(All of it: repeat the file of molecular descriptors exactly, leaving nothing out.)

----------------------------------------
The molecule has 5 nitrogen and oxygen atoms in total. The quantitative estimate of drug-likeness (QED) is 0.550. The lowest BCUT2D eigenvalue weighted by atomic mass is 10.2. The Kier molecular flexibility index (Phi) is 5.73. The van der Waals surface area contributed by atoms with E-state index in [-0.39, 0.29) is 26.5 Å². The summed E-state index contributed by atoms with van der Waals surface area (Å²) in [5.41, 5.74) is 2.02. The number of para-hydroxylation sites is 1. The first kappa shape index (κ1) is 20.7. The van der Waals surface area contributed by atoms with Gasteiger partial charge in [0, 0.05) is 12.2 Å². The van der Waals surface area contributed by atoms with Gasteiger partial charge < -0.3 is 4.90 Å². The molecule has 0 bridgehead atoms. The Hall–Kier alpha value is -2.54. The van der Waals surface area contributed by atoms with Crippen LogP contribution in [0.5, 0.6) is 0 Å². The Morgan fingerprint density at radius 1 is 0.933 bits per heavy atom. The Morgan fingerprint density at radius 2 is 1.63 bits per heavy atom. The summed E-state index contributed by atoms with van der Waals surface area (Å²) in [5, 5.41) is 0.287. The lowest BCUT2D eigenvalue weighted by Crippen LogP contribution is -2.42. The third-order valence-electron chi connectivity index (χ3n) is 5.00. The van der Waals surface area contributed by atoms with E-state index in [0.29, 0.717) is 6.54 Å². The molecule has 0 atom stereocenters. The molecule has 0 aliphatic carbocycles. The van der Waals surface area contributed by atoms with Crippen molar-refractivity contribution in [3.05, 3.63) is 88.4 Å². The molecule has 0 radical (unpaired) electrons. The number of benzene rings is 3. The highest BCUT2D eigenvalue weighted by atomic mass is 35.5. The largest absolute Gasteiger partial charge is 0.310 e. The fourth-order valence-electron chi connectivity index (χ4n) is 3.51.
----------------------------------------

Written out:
The molecule has 5 nitrogen and oxygen atoms in total. The quantitative estimate of drug-likeness (QED) is 0.550. The lowest BCUT2D eigenvalue weighted by atomic mass is 10.2. The Kier molecular flexibility index (Phi) is 5.73. The van der Waals surface area contributed by atoms with E-state index in [-0.39, 0.29) is 26.5 Å². The summed E-state index contributed by atoms with van der Waals surface area (Å²) in [5.41, 5.74) is 2.02. The number of para-hydroxylation sites is 1. The first kappa shape index (κ1) is 20.7. The van der Waals surface area contributed by atoms with Gasteiger partial charge in [0, 0.05) is 12.2 Å². The van der Waals surface area contributed by atoms with Gasteiger partial charge < -0.3 is 4.90 Å². The molecule has 0 bridgehead atoms. The Hall–Kier alpha value is -2.54. The van der Waals surface area contributed by atoms with Crippen LogP contribution in [0.5, 0.6) is 0 Å². The Morgan fingerprint density at radius 1 is 0.933 bits per heavy atom. The Morgan fingerprint density at radius 2 is 1.63 bits per heavy atom. The summed E-state index contributed by atoms with van der Waals surface area (Å²) in [5, 5.41) is 0.287. The lowest BCUT2D eigenvalue weighted by Crippen LogP contribution is -2.42. The third-order valence-electron chi connectivity index (χ3n) is 5.00. The van der Waals surface area contributed by atoms with E-state index in [0.29, 0.717) is 6.54 Å². The molecule has 0 atom stereocenters. The molecule has 0 aliphatic carbocycles. The van der Waals surface area contributed by atoms with Crippen molar-refractivity contribution in [3.05, 3.63) is 88.4 Å². The molecule has 0 radical (unpaired) electrons. The number of benzene rings is 3. The highest BCUT2D eigenvalue weighted by atomic mass is 35.5. The largest absolute Gasteiger partial charge is 0.310 e. The fourth-order valence-electron chi connectivity index (χ4n) is 3.51.